1. Make a reminder note of 3-6 examples of people you respect who have struggled financially at some point.
Many now famous writers, actors etc. are open about having had periods in their lives when they were broke, rejected, and unemployed. Were they any less talented then?
It can be people you know too. For example, you might know people you admire who have started businesses that failed.
2. Don't lie about it. Lying and hiding increase shame.
Practice mentioning not having much money in conversation, with your head held high. This will start to undo the shame you likely feel about your situation.
3. Talk to yourself in a kind way.
Talking to yourself in a kind way will help you overcome avoidance coping.
For example you might say to yourself —
"You're having a hard time right now. You feel... (insert emotions words). You're thinking... (insert thoughts.) What you need is kindness so you can feel confident to handle this challenge."
4. Identify what your specific options are. This will help counteract hopelessness and will reduce anxiety because it involves "approach coping" rather than avoidance coping.
Dr Meg Jay talks about the importance of identifying your specific options in her book The Defining Decade. That book is aimed at people in their 20s but this particular advice is more universal.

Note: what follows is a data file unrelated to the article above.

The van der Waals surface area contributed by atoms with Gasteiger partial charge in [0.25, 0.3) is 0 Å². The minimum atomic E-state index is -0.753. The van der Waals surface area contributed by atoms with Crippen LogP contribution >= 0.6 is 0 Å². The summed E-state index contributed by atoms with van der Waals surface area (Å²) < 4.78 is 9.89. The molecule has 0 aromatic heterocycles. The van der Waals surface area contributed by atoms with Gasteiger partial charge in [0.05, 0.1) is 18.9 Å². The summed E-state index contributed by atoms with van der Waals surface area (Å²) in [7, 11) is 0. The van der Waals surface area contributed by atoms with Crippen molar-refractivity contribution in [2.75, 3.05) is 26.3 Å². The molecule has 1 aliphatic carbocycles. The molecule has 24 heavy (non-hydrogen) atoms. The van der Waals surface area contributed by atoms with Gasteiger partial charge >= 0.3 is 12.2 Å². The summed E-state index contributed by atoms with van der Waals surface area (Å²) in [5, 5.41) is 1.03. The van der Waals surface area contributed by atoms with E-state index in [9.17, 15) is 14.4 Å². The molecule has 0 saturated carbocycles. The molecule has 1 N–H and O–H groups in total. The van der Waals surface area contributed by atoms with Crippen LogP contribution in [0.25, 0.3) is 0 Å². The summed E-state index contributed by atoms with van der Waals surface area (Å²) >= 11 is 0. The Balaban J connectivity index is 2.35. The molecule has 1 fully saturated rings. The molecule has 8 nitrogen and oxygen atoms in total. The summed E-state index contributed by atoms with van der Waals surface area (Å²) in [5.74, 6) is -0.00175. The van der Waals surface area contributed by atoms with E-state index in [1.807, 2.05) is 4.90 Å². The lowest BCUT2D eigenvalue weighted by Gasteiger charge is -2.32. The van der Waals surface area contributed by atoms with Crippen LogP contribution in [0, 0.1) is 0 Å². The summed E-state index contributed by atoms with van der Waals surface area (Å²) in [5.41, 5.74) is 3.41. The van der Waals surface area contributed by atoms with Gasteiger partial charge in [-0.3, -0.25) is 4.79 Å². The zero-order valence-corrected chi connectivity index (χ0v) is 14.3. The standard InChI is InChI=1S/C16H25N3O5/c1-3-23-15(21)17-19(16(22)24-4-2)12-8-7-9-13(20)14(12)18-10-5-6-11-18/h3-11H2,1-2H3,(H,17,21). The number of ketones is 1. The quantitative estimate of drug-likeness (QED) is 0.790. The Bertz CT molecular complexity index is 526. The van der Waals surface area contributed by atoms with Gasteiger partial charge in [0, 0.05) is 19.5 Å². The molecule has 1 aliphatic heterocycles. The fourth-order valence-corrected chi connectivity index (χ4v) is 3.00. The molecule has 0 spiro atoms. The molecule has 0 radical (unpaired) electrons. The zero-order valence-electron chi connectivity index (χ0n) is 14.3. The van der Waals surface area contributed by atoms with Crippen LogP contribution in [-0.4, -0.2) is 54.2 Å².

You can use this technique on a big scale level. You would do this by asking and answering the question "What are my specific options for improving my financial position?"
You can also use this technique on a smaller scale. For example, let's say you can't afford your child's school supplies. What are your options in this case?
Your answers for the latter might be things like: Selling your bike, taking an extra shift, talking to the school, asking your parents for help, not paying your electric bill this month.
If your mood is low, your thinking is likely to be less flexible than usual. A trick for this is to imagine what advice you would give to someone else. This can create some psychological distance and help lubricate your thoughts.
If you liked this article
If you liked this article, you'll probably like this one on 50 Common Cognitive Distortions.
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